Long-time readers of this blog (and those who sift through the archives while pretending to work) may remember me mentioning that my source of choice for vanilla was a small family-run company based in Mayotte.
Alas, when my sizeable stash dwindled and I decided to place a new order late last year, I found that the online shop had been dormant for months. My email enquiry was left unanswered and, a few weeks later, the website had evaporated. La Vanille de Mayotte had, for all intents and purposes, gone under.
I felt sorry for the owners, as I knew them to be real people (with a young child, too) and I liked their producer-to-consumer approach, but once I’d gotten past this stage, the real, angst-ridden question was: where would my next bean come from?
And then I remembered reading about Alain Abel, who runs a vanilla plantation in Tahiti and has won multiple awards for the exceptional quality of his beans, also acknowledged by the star-spangled list of his professional clients.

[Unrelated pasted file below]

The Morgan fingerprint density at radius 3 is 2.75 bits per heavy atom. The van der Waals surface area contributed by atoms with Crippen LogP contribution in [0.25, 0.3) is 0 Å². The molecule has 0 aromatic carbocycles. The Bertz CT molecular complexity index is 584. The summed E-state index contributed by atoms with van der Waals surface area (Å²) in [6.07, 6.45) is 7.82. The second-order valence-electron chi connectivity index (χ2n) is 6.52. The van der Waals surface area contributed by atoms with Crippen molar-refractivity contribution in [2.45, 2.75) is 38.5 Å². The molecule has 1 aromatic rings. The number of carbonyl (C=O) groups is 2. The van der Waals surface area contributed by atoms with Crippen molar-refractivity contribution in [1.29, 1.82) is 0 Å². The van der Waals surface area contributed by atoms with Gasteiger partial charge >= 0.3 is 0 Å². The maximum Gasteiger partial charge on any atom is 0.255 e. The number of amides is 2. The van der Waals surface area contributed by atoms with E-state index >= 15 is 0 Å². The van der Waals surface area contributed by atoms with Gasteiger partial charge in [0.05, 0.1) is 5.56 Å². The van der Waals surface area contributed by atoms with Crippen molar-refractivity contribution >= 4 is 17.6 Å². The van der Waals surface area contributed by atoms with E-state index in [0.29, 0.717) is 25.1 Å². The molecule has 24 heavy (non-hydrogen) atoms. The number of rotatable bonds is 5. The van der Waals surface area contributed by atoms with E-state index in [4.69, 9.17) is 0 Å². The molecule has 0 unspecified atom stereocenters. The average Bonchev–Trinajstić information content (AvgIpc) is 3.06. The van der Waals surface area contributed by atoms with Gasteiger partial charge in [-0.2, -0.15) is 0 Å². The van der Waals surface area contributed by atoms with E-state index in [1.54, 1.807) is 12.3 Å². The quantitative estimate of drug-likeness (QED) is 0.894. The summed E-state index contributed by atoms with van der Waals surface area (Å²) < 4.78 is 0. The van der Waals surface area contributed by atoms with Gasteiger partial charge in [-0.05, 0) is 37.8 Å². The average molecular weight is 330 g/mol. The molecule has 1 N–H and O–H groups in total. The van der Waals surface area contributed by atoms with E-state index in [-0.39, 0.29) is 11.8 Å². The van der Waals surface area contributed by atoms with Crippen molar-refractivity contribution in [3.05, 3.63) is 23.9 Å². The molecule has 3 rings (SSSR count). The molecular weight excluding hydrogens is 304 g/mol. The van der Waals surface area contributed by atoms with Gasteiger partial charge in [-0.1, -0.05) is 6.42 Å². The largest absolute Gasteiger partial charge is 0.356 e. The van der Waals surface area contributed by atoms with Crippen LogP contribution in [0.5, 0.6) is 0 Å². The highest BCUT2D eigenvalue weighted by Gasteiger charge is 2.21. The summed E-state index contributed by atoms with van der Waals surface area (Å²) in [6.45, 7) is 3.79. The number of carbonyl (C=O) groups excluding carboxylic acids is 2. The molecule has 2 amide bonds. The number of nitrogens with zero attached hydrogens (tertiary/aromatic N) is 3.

What’s good for Alain and Guy is good for me, I figured, so I asked two dear friends if they’d join forces with me to order online. They said they would (of course, what are friends for?) and because we’re worth it, we splurged on the Bora Bora vanilla — just like wine, Abel’s beans come in different crus depending on the piece of land where they’re grown.
Three days later, the parcel arrived, and I opened the vacuum-sealed half-pound package to reveal the most flamboyant beans of vanilla I’ve ever had the good fortune to touch and smell. Plump, waxy, and sappy-fresh, their astonishingly potent aroma lingered on my fingers long after I’d divided the bounty. And, just like yesterday, when I met and shook hands with Olivier Roellinger*, I vowed not to wash my hands ever again.
But the proof of the bean is in the baking, and more specifically in my opinion, the baking of oeufs au lait, a recipe with so few ingredients that the quality of each (farm-fresh eggs and milk, cane sugar, world-class vanilla) sings through with clarity.
And well, let’s just say that when I’m done with this inaugural order, Monsieur Abel will be hearing from me again.